My sister and I used to run cross-country in high school. It was a miserable routine of 6+ miles a day, usually across treacherous terrain, and in tropical humidity. But our team bonded over the pain, and our commiseration was a community of its own. One particularly rainy day, our coach, a fierce and competitive young woman, whispered - “You know what? Let’s just watch movies about running today!” We ran inside and flopped on the couch, breathless and giddy, promising not to tell anyone about our secret day off.
Later that night, back at home, my sister looked down at her dinner plate and sighed. “I just don’t feel like I deserve to eat,” she said, laughing. “It’s like I didn’t earn it.” Rampant eating disorders in high school aside, I knew what she meant. It’s like we hadn’t suffered enough to earn a reward, even though that “reward” was a basic human necessity.
I noticed this pattern more and more as I got older. In college, during the never-ending nights of writing papers at the last minute and cramming for final exams, we used to off-handedly brag about how little sleep we got. It’s as if there was a secret hierarchy of suffering, and we were all desperately trying to one-up each other. No one would ever dare boast, “Oh yeah? Well I planned out my schedule and I stuck to it, so I’ve been getting at least eight hours of sleep a night PLUS eating meals regularly, and I feel well-prepared for the end of the semester.” And why not? Why did we attribute heroism and admiration to whomever was the closest to collapsing from exhaustion? Shouldn’t those people have been embarrassed to admit that they had poor time management skills and took on more than they could handle? We should have admired the students who were eating healthy, sleeping eight hours a night, socializing appropriately, succeeding, and actually enjoying life, not the ones who were barely surviving.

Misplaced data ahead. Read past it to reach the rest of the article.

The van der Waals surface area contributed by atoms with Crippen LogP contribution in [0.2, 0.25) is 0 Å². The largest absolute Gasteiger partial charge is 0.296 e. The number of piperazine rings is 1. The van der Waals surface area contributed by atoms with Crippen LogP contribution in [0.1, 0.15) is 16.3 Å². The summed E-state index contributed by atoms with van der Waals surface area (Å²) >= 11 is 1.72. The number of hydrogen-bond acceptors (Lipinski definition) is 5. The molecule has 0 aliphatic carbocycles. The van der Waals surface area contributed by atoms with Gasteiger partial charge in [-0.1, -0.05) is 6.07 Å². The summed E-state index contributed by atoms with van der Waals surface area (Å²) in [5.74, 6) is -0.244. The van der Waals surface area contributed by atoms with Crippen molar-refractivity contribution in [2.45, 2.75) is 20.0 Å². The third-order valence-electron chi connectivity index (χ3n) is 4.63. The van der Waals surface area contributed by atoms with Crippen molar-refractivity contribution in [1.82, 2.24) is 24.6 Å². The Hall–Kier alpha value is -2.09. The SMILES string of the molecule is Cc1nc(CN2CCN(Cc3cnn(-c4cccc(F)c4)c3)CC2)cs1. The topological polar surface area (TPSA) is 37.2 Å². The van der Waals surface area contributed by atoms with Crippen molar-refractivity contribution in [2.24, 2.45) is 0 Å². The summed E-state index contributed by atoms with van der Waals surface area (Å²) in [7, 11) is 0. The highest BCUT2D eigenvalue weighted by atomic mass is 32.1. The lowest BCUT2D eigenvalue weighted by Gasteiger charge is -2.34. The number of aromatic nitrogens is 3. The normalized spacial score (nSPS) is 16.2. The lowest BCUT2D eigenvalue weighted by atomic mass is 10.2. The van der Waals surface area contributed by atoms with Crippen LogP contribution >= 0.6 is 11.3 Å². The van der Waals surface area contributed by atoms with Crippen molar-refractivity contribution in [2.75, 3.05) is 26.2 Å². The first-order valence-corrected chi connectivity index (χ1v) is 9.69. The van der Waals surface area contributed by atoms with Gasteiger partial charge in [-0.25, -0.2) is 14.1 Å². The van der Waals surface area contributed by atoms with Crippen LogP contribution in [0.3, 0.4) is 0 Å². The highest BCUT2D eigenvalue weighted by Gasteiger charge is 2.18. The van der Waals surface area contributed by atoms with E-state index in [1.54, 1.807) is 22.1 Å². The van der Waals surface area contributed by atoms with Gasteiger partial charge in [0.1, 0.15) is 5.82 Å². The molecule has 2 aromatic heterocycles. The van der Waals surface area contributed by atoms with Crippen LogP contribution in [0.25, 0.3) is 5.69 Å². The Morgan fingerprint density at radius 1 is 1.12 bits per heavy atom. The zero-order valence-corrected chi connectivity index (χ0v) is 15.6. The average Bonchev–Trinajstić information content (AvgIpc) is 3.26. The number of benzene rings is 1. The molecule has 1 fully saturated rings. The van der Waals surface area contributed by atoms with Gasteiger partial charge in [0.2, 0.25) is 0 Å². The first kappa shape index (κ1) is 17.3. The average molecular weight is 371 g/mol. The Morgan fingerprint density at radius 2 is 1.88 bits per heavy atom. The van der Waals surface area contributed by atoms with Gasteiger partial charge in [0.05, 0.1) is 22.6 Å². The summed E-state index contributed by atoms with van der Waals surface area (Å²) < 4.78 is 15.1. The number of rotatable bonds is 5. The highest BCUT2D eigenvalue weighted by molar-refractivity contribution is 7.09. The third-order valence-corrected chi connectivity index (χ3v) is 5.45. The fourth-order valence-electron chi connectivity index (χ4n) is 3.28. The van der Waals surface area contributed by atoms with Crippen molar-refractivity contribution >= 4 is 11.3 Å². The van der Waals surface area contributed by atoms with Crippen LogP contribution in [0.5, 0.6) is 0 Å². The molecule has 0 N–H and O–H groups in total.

But that was college, just a phase, an adolescent experiment in maturity and adulthood. Surely the real world would be different. …To be fair, I can’t really speak for any sort of experiences in the “real world,” because I have been working in the restaurant industry since graduation, and it’s an occupation far from “normal.” I’m not proud to say that I’ve thought more than once, This feels just like finals week in college.
Except there is no final exam, there is nothing you’re actually working towards, no promise of feeling accomplished. It’s simply one agonizing hour after another, crawling towards the end of your work week, then collapsing in exhaustion and sleeping through your days off until you have to force yourself awake and do it all over again. There is no cycle, no break, no progress. You don’t get graded, there is no end-of-year performance or showcase. The promotions are ultimately lateral, the management is as powerless and underpaid as you are, and the increase in responsibility comes with no corresponding increase in authority.
Perhaps in this industry more than any other, there is the added pressure of the party culture. Where we once used to brag, “Oh yeah, I haven’t slept since Thursday, but I got that paper in on time!” Now I hear, “After working that sixteen hour shift, we went out to that 4am bar and then back to my place. I haven’t slept since Thursday!” Maybe it’s different for the chefs, who in varying degrees actually love what they do, and are working the field they are passionate about.